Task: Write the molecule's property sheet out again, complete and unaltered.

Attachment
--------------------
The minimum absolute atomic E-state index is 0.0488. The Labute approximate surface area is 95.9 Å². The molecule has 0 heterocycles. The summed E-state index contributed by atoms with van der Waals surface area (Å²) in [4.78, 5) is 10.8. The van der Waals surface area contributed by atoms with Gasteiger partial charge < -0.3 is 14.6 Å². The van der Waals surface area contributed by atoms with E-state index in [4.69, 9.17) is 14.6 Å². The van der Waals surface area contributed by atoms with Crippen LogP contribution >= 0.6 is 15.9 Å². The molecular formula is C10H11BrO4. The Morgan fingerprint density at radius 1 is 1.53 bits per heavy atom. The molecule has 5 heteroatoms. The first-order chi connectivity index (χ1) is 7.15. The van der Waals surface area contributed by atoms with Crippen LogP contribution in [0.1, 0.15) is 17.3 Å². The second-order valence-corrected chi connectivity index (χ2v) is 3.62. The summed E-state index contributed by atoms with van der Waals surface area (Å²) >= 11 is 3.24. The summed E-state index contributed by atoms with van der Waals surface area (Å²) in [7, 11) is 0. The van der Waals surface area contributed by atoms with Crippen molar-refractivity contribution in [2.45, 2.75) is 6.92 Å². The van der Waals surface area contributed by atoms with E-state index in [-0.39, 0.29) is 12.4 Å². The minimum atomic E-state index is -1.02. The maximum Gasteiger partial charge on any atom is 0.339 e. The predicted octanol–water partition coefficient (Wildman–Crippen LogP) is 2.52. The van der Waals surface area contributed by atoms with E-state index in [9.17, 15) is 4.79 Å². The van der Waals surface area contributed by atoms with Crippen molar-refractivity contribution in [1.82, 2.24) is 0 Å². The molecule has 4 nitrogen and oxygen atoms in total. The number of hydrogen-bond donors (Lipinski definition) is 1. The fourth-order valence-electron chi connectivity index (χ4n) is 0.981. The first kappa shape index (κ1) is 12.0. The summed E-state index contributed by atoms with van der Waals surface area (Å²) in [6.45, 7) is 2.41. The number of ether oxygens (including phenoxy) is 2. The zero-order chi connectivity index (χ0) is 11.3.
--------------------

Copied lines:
The minimum absolute atomic E-state index is 0.0488. The Labute approximate surface area is 95.9 Å². The molecule has 0 heterocycles. The summed E-state index contributed by atoms with van der Waals surface area (Å²) in [4.78, 5) is 10.8. The van der Waals surface area contributed by atoms with Gasteiger partial charge < -0.3 is 14.6 Å². The van der Waals surface area contributed by atoms with E-state index in [4.69, 9.17) is 14.6 Å². The van der Waals surface area contributed by atoms with Crippen LogP contribution >= 0.6 is 15.9 Å². The molecular formula is C10H11BrO4. The Morgan fingerprint density at radius 1 is 1.53 bits per heavy atom. The molecule has 5 heteroatoms. The first-order chi connectivity index (χ1) is 7.15. The van der Waals surface area contributed by atoms with Crippen LogP contribution in [0.1, 0.15) is 17.3 Å². The second-order valence-corrected chi connectivity index (χ2v) is 3.62. The summed E-state index contributed by atoms with van der Waals surface area (Å²) >= 11 is 3.24. The summed E-state index contributed by atoms with van der Waals surface area (Å²) in [7, 11) is 0. The van der Waals surface area contributed by atoms with Crippen molar-refractivity contribution in [2.45, 2.75) is 6.92 Å². The van der Waals surface area contributed by atoms with E-state index in [-0.39, 0.29) is 12.4 Å². The minimum atomic E-state index is -1.02. The maximum Gasteiger partial charge on any atom is 0.339 e. The predicted octanol–water partition coefficient (Wildman–Crippen LogP) is 2.52. The van der Waals surface area contributed by atoms with E-state index in [9.17, 15) is 4.79 Å². The van der Waals surface area contributed by atoms with Crippen molar-refractivity contribution in [1.82, 2.24) is 0 Å². The molecule has 4 nitrogen and oxygen atoms in total. The number of hydrogen-bond donors (Lipinski definition) is 1. The fourth-order valence-electron chi connectivity index (χ4n) is 0.981. The first kappa shape index (κ1) is 12.0. The summed E-state index contributed by atoms with van der Waals surface area (Å²) in [6.45, 7) is 2.41. The number of ether oxygens (including phenoxy) is 2. The zero-order chi connectivity index (χ0) is 11.3.